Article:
A study of DTP3 for advanced myeloma

Cancer type:

Blood cancers




Phase 1/2

This study was for people whose myeloma had come back or treatment had stopped working.

More about this trial

There are a number of ways to treat myeloma. But sometimes the myeloma comes back after treatment or stops responding to it.
So doctors are looking at new treatments to help this group of people. In this study, they looked at DTP3.
DTP3 is a targeted cancer drug. It kills myeloma cells but doesn’t affect normal cells. This meant it might have fewer side effects.                    
The main aims of the study were to:
  • find the best safe dose of DTP3
  • learn more about the side effects
  • find out what happened in the body
  • find how well DTP3 might work

Summary of results

The study team found that DTP3 could be used to treat people with myeloma that had come back or when treatment had stopped working. 
This study was open to people to join between 2016 and 2017.
These results were published in 2018. 
About this study
The team looked at 3 different doses of DTP3. 
3 people took part in this study. Each person had a different dose of DTP3. 
2 people had 1 cycle of treatment of DTP3 and 1 person had 3 cycles, each lasting 1 month. No one reported any side effects that might stop their treatment. 
Doctors look at substances in the urine and blood (biomarkers Open a glossary item) called free light chains and paraprotein. This helps to find out how well treatments might work for myeloma. 
When the researchers looked at these they found that for 1 person these had decreased in the blood. This was in keeping with their myeloma which was not getting any worse.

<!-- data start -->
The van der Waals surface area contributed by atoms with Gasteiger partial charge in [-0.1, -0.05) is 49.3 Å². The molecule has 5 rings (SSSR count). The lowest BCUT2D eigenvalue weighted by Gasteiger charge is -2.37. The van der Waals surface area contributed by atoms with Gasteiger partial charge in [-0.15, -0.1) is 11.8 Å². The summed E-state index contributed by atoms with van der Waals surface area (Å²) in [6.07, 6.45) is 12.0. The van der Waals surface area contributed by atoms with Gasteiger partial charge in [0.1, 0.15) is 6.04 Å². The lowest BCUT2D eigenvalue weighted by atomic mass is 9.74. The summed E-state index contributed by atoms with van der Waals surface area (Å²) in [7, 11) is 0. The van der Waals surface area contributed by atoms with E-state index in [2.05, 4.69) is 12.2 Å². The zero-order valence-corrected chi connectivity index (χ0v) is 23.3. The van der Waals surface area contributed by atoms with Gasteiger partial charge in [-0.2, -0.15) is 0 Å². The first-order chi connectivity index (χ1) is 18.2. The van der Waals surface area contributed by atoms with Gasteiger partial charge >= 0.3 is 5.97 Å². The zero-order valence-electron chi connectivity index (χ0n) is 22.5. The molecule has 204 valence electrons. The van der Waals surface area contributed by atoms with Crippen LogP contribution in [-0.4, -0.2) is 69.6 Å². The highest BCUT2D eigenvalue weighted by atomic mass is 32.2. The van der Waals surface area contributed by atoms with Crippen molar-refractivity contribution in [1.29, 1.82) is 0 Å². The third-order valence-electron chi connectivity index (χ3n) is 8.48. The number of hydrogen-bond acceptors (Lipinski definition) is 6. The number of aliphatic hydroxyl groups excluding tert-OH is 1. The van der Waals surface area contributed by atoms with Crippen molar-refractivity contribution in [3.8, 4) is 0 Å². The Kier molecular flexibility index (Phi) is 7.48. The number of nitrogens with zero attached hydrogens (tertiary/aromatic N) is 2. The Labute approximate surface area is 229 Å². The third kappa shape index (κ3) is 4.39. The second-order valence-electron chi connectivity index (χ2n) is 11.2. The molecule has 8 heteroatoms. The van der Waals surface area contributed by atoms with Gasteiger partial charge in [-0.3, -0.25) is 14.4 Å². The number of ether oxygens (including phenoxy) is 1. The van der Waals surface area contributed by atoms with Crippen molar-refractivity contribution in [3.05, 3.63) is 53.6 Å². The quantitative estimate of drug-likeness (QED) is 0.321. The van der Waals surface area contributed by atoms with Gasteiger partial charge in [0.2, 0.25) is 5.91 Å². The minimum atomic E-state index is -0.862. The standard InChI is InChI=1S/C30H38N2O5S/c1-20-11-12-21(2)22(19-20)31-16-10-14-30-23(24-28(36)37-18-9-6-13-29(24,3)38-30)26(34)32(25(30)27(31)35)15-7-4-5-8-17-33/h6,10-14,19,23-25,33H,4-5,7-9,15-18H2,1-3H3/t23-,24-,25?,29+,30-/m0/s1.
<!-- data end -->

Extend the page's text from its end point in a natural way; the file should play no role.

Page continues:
This person’s free light chains and paraprotein stayed this way for 3 treatment cycles of DTP3 before their myeloma started to get worse again. 
The team looked at blood test results and bone marrow Open a glossary item test results to find what was happening in the body. They found that DTP3 triggered programmed cell death (apoptosis Open a glossary item) for myeloma cells but not for healthy cells. This meant it killed myeloma cells but didn’t affect healthy cells. 
The study team concluded that these initial results are encouraging. And they are planning to do larger clinical trials to find how well DTP3 might work for people with myeloma. 
Where this information comes from
We have based this summary on information from the research team. The information they sent us has been reviewed by independent specialists (peer reviewed Open a glossary item) and published in a medical journal. The figures we quote above were provided by the trial team who did the research. We have not analysed the data ourselves.

Recruitment start:

Recruitment end:

How to join a clinical trial

Please note: In order to join a trial you will need to discuss it with your doctor, unless otherwise specified.

Please note - unless we state otherwise in the summary, you need to talk to your doctor about joining a trial.

Chief Investigator

Professor Jane Apperley

Supported by

Imperial College London
Medical Research Council
NIHR Imperial Clinical Trial Facility

Freephone 0808 800 4040

Last review date

CRUK internal database number:


Please note - unless we state otherwise in the summary, you need to talk to your doctor about joining a trial.

Over 60,000 cancer patients enrolled on clinical trials in the UK last year.

Last reviewed:

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